Support for Gun Control Is Lower Among Young Adults

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Advocates of gun control often suggest time is on their side because young people are more likely than older people to support gun control. But in a new analysis of demographic trends, Olin College Professor of Computer Science Allen Downey shows that may not be the case.

Downey, who looked at decades worth of data, says that Millennials – those born between 1983 and 2000 – are substantially less likely to support gun control than previous generations.  

Among people born before 1980, support for gun control is strong; around 75 percent for people born between 1910 and 1940, and approaching 80 percent for people born between 1950 and 1980.  But among people born in the 1980s and 90s, support for gun control is below 70 percent.

Downey says, "Hearing students from Florida advocate for gun control, I assumed that they were speaking for their generation.  When I looked at the data, I was surprised."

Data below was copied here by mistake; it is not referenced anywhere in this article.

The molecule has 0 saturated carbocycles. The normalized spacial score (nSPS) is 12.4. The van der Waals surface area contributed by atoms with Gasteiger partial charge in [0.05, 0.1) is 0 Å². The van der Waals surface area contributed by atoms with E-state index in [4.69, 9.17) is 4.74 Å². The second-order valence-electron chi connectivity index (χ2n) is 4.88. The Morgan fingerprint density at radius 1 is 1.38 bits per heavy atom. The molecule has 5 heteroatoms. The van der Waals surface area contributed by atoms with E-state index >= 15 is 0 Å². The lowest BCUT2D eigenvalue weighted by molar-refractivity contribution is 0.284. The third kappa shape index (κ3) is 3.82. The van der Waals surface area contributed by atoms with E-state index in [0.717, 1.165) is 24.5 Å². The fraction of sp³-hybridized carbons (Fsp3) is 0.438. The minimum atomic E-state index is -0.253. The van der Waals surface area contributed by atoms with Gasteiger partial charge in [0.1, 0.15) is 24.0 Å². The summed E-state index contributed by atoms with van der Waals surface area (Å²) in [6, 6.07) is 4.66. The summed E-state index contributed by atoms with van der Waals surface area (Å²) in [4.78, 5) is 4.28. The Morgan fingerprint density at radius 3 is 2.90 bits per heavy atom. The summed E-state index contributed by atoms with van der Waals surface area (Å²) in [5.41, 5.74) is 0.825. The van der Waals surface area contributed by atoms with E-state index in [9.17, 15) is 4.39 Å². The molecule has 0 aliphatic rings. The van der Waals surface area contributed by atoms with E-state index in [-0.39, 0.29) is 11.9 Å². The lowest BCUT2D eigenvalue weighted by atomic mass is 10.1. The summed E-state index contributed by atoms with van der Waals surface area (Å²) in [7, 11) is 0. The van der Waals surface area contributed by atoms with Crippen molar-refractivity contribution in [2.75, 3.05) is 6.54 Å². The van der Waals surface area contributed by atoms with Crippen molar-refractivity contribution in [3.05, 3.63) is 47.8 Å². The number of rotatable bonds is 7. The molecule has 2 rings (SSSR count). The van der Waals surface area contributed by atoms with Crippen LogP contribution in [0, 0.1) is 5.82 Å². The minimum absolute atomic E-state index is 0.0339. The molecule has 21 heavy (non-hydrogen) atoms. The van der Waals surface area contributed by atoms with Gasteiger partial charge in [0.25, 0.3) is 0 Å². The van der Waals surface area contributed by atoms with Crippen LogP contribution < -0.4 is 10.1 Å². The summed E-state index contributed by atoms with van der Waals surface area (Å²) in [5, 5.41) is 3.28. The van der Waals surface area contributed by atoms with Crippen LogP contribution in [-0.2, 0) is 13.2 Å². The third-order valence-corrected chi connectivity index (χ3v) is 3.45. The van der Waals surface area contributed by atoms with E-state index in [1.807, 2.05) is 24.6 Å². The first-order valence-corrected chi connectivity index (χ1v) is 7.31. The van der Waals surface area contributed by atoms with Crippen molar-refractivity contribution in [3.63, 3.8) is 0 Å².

These findings come as the national conversation about gun control is heating up in the wake of the Stoneman Douglas High School shootings in Parkland, Florida, that killed 17—including many high school students.

Downey's analysis uses data from the General Social Survey (GSS) and the CIRP Freshman Survey.  The GSS survey asks:

Would you favor or oppose a law, which would require a person to obtain a police permit before he or she could buy a gun?

The HERI Freshman Survey asks whether respondents agree that 

The federal government should do more to control the sale of handguns

This dataset shows the same pattern: a large majority of people born before 1980 supported gun control; among people born after 1980, support has dropped.

These results are consistent with surveys from the Pew Research Center and a Gallup poll.

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